A review of buffer zones around possum colonies in the Central Highlands forest, which are contributing to a shortage of timber resource availability, is underway and due for completion next month, the State Government has said.
Buffer zones were due to be reviewed once 200 colonies of the critically endangered species were observed, but with survey work and third-party reporting putting the number of sightings at more than 400, calls for action grew.
With ASH facing potential closure, timber industry veteran of more than three decades and Member for Narracan Gary Blackwood joined the choir last week.
Given the number of sightings, he said it was time for the government to consider changes to save timber industry jobs under threat.
"People in Heyfield in particular, and people employed more broadly in the forestry
He called for the remaining 94
"If the number of sightings is such that the possum is not endangered, then we can go on as normal and ASH can survive long into the future and the industry can go on without having this hanging over their head,"
"There's a lot of areas that have been taken out of production forest and into reserve on the back of protecting native species of flora and fauna; each time that happens there's been a reduction in availability to industry.
"The science now is stacking up in our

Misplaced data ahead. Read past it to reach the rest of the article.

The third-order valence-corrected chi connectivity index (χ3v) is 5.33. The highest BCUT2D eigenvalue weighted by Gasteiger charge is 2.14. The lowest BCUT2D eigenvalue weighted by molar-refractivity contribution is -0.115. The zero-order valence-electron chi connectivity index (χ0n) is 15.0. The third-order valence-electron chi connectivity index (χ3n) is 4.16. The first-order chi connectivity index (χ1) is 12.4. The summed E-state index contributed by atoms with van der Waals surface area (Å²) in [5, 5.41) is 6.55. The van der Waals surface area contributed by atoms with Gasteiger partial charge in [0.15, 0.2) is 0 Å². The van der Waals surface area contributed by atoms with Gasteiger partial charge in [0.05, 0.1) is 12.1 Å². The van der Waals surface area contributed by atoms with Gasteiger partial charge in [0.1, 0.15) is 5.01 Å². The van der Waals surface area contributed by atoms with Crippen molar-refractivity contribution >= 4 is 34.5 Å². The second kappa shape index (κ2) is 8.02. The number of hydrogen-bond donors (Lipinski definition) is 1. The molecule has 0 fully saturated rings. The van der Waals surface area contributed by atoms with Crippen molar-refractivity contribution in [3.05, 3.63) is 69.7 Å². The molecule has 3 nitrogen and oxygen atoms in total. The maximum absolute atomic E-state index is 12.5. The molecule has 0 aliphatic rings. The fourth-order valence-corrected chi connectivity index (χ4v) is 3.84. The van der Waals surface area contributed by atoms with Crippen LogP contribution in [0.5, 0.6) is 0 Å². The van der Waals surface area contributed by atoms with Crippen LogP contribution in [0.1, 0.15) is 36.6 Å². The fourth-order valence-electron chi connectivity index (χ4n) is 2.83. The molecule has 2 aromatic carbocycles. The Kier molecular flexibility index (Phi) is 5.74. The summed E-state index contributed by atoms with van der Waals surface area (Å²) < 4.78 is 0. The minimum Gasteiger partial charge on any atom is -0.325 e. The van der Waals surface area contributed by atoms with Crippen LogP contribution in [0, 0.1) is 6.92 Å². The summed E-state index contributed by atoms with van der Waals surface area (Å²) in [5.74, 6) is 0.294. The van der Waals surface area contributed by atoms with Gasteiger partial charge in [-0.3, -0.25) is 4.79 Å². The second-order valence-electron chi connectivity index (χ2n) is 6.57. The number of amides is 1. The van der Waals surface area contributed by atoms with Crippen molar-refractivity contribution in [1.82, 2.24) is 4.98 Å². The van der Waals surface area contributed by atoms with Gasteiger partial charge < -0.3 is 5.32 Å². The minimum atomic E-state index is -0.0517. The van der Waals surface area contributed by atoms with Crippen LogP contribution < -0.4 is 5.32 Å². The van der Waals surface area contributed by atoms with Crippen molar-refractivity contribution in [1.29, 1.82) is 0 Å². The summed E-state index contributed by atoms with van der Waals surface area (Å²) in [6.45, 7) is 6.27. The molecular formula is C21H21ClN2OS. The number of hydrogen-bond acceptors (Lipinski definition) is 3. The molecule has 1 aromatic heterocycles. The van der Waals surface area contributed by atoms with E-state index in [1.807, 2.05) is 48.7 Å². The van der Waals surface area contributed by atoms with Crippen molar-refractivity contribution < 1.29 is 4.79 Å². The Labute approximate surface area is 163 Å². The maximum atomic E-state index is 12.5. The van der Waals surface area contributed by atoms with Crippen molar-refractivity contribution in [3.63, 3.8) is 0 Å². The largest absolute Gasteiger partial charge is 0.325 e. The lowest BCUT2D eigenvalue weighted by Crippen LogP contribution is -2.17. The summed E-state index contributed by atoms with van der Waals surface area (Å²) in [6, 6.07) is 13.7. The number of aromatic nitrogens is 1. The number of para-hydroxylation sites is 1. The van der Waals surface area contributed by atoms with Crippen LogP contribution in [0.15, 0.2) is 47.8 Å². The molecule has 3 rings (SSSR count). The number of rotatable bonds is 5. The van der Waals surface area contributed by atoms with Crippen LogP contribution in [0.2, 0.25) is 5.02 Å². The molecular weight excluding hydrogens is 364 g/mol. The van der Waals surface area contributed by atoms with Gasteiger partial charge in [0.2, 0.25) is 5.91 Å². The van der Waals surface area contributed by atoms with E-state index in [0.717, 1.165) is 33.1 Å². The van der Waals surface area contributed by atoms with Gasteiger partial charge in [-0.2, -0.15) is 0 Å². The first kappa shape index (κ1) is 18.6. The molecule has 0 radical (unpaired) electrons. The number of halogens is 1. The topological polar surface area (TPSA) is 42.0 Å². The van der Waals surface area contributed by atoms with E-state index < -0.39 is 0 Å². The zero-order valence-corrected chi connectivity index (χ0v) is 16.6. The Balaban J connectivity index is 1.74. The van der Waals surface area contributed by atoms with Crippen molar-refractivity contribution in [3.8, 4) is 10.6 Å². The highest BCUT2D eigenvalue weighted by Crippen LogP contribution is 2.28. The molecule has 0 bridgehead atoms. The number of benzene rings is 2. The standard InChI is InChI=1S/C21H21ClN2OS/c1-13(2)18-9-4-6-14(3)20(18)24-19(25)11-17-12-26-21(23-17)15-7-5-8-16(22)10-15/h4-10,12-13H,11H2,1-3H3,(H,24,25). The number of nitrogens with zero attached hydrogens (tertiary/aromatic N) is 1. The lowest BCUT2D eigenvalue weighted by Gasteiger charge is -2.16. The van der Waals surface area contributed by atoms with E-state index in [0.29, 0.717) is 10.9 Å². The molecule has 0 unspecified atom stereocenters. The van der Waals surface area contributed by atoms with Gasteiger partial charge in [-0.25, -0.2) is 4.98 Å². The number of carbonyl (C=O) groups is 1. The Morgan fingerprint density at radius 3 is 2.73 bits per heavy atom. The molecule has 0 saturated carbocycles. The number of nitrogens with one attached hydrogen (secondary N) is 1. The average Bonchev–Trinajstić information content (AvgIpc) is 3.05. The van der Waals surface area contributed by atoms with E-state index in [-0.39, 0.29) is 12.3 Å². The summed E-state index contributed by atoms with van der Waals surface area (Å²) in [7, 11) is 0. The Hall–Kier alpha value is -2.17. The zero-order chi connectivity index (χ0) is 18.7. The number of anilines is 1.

Minister for Environment Lily D'Ambrosio last week said the review of the exclusion zone was underway.
"The objectives of the review are to document the extent of improved protection for Leadbeater's Possum colonies from the 200 metre exclusion zone rule, to assess the effectiveness of this additional protection in supporting the species' recovery, and to assess the impact on the timber industry of these additional timber harvesting exclusion zones," Ms D'Ambrosio said.
"The decision to focus targeted surveys on state forests was recommended by the Leadbeater's Possum Advisory Group (which included VicForests) because of the impact of the Black Saturday bushfires on the habitat of the Leadbeater's Possum.
"It was considered critical to
The review will be limited to exploring alternative ways of protecting
Broader approaches to Leadbeater's possum management will be led by the Forest Industry Taskforce process.